I may not live in an ideal type of village where I can impart what little wisdom I may have gained to a child learning about life, so she can add it to the experiences of others, and learn to weigh her own mind and heart.  But I can accept my place in the interconnectedness of humankind, and know that when I do things - even inside my own head - that are unkind, or judgemental, or even just lazy in the face of an observed event that needs my cleaning attention - then I am letting myself and the world be that bit more polluted and dangerous for our children.

It's a question of us healing.  Individually.  Individual healing is something we can all do - in fact we can't avoid doing - together.  Somewhere in the Judaeo-Christian writings there is a quote attributed to Jesus, speaking in this instance in his role as God:

"Whatsoever you do the least of my brothers and sisters, you also do to me."

I like this, and extrapolate it a bit further:  as you do to others, you do to yourself, and vice versa.

So if we are rabidly calling for our government to protect our children by blocking 'illegal' pages on the internet, is it not that we are simply wanting someone else to take responsibility?  Sure, a tool we have is the participatory democracy we live in (in my country) but it's a thing that needs healing in and of itself.  I mean, I'm not especially comfortable taking my share of responsibility for war, famine, slavery, rape, and all manner of ills visited upon our children - but I am entirely responsible.  I am every bit as responsible as Robert Mugabe.  In fact, I might go so far as to egotistically suggest I practice more responsibility and honesty than he seems to.  If I were to see it any other way, to see myself as disconnected from all my brethren in sickness as well as health, I would be treating myself as less than an equal member of our human family.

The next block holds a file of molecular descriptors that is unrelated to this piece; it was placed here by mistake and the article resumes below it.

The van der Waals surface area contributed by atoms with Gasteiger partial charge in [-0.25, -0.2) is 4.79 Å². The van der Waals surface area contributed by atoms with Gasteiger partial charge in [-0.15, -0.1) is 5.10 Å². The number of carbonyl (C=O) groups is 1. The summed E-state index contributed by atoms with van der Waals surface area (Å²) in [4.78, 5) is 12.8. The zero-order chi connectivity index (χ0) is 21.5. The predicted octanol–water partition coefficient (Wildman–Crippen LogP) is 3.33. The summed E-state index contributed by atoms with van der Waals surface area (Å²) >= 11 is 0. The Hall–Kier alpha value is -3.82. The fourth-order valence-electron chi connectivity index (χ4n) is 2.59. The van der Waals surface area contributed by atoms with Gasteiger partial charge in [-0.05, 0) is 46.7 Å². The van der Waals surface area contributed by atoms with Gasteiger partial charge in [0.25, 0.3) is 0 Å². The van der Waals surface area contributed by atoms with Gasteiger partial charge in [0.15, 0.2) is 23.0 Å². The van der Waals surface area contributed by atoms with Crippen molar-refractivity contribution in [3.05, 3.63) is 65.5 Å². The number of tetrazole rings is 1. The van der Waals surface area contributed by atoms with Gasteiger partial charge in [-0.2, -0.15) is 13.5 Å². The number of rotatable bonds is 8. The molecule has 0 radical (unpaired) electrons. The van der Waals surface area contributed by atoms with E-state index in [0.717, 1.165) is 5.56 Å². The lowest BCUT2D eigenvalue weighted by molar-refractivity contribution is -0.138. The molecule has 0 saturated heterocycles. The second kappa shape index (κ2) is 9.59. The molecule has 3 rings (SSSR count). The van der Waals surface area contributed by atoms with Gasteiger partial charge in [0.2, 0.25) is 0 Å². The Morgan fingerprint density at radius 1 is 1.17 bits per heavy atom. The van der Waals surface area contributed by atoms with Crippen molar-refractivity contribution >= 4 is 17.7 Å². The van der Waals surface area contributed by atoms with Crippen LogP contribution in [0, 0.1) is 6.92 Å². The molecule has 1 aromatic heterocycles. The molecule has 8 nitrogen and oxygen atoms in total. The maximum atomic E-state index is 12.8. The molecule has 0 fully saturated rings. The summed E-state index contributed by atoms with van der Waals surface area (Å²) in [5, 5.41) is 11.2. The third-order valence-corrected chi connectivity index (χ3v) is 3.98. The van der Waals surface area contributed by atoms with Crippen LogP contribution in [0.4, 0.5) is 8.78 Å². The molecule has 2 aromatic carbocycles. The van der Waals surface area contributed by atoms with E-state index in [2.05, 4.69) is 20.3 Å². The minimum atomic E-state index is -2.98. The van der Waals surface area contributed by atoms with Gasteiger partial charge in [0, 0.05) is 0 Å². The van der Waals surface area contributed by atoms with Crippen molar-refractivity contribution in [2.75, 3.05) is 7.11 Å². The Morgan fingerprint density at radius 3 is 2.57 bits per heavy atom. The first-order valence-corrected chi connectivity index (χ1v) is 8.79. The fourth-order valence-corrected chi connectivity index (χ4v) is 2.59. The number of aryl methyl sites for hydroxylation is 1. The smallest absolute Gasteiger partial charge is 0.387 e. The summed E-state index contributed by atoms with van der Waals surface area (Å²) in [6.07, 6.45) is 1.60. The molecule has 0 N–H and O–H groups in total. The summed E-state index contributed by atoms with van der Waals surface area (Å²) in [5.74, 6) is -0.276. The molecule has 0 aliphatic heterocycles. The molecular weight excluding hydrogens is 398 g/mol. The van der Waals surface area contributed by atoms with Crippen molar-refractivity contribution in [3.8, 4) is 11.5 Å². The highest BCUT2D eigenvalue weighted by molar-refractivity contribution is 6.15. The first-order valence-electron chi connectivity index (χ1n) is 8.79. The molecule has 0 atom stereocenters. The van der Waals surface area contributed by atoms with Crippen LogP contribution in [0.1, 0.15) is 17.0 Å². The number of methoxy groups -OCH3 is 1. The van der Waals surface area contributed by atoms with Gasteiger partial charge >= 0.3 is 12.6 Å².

Does this make sense to you?  By not taking personal responsibility for the things you see that need healing in the world, and in yourself, you are making yourself a lesser person.  It's what they call a vicious circle.  It's disempowering.  There's a key trick to it all - it's all about YOU.  You can't do it just for the good of society, or for the good of the children - you must do it for your own good.  So you can heal back to your original level of 'worthiness' (sacredness).  The loss of which is what the old guys were talking about in the Garden of Eden.  Whatsoever you do for yourself, you do for others - God included, if you are so inclined.  Or am I stark raving bonkers?

And there it is.  Human family.  Let's just each of us do our best for ourselves, for the children.  If we keep doing this, then eventually our descendants shall have little or no need to have such dire evils of their own creation haunt them at every step.  The sooner we start behaving like the responsible villagers we are, the sooner we can set this course to rights again.  And we may just manage to keep the planet looking much as it does now along the way.

Censoring stuff on the internet, or anywhere else, is so not the point.


  1. Apparently even those who work in law enforcement and child protection have been surprised at the high level of paedophilic activity on the internet. But I think in the 'good old days' the general sexual threat from older people to young ones may actually have been higher, IRL. I mean, even in my own youth it seemed that most of us knew a 'funny uncle' to avoid.
    Paedophilia shouldn't be viewed as somehow strangely apart from other sexual behaviours. It clearly shows up how some people seek to leverage power as a means of gaining sex, for sure... but lots of overage women (and men) have experience of that as well.
    Society has so much invested in the use and misuse of other people in a sexual manner.